Also, benchmark players should be at the LOCAL level, not playoff. For any given level, the players that make it to regional competitions are by definition the cream of the crop. Skim them off.
     
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  14. sliceworks76

    sliceworks76 New User

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    It's tough because the computer ratings system is seriously flawed, but our previous system (where pros visually rated new players) was really flawed too. Under that system, I was rated 3.0 when I should have played 3.5. I had requested 3.5, but the pro there said I was wrong and judged me purely on 10 minutes of play. It was pretty sad. So I proceeded to win most maches easily and waste a year before moving up a level. It was silly.

    The problem with any computer rating system is that smart captains can easily manipulate the system. Players have strange early losses or hide in doubles with weak players, then crank it up for the big matches. It's obvious to anyone who studies the scores, but our district is so locked into the computer DQ system that nothing can be done. If a player doesn't win big early and get strikes, they're pretty much safe all season.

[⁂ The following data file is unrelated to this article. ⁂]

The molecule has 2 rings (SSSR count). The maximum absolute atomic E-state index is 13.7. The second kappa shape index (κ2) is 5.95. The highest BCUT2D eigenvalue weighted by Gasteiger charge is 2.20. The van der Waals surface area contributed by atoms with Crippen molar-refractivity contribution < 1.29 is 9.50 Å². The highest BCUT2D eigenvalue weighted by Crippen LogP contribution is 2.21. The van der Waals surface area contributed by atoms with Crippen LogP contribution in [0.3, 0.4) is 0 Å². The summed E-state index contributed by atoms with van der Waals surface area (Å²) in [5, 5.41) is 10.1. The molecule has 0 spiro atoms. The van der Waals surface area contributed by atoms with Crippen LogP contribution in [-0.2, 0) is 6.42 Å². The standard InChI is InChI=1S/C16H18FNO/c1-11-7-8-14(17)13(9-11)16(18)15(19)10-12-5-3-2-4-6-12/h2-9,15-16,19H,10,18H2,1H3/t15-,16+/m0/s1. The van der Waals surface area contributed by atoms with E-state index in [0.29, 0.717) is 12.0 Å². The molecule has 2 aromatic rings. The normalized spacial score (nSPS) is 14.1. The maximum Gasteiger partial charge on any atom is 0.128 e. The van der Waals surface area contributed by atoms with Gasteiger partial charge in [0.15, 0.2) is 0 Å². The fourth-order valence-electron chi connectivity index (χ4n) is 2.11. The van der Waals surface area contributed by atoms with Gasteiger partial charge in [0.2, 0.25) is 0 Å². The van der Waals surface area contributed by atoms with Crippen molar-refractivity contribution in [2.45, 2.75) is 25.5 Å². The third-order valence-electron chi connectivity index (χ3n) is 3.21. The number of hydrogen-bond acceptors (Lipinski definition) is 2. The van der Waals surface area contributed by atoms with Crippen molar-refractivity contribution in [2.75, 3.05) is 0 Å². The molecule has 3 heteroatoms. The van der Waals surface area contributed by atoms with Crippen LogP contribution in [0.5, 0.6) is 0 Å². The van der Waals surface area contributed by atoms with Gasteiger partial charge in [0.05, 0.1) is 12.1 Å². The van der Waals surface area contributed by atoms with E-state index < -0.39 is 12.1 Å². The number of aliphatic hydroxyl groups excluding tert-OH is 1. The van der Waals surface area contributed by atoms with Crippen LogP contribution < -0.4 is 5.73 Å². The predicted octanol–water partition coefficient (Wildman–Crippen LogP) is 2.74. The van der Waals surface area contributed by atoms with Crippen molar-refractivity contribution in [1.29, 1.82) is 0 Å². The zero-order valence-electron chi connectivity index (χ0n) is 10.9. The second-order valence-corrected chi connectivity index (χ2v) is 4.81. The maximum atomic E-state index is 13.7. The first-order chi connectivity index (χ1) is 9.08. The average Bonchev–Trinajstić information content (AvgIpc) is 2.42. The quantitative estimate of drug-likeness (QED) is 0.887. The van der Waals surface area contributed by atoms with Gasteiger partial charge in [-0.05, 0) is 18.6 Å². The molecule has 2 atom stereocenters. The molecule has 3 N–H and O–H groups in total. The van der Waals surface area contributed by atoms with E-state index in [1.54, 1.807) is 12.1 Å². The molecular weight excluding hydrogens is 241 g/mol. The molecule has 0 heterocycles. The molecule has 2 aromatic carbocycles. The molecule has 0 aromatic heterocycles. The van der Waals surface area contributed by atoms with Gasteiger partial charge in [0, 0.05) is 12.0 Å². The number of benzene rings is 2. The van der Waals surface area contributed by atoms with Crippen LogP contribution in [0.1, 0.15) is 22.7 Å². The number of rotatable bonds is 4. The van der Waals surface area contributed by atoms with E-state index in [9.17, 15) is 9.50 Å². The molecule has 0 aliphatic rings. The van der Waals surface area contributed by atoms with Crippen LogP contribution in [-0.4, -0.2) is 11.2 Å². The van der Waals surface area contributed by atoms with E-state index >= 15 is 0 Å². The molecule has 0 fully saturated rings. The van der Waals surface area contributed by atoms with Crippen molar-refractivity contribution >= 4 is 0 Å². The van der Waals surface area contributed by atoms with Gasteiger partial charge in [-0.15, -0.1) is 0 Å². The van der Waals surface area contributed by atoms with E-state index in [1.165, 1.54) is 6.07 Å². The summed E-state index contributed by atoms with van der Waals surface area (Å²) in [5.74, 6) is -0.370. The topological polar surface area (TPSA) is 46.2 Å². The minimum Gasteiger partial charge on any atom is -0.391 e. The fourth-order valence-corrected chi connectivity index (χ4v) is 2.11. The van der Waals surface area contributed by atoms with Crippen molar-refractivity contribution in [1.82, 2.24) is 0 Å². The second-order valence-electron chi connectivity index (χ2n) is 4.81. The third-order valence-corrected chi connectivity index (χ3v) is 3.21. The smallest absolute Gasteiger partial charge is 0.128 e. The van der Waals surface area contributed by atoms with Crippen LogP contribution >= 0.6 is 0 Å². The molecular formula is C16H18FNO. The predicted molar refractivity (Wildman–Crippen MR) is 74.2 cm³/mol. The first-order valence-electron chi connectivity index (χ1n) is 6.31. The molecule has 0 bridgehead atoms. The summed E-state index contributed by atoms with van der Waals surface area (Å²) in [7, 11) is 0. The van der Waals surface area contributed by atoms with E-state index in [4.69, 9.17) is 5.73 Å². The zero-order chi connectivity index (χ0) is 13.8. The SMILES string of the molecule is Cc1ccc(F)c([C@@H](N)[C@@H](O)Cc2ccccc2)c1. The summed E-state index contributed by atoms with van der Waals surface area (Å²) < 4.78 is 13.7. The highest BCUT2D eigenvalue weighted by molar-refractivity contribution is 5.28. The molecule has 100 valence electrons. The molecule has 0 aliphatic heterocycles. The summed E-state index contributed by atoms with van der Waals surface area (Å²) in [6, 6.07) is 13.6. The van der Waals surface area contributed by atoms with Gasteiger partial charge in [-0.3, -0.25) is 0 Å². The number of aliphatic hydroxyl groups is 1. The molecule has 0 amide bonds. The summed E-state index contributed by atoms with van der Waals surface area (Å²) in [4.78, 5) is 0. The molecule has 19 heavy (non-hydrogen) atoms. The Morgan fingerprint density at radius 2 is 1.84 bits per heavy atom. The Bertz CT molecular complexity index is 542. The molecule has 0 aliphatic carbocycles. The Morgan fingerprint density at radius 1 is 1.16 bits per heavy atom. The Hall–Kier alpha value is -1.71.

I'm not sure what system would be fullproof against captains tampering with it. Most of the guys in our league are fair, good captains, but a few really awful ones make it difficult. But those teams win every year, so the top players don't mind playing there, even if they have to throw a match or slum at #3 doubles.
     
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  15. Ace

    Ace Semi-Pro

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    Look, for all you people complaining about playing matches that are too tough..... I have the exact opposite complaint.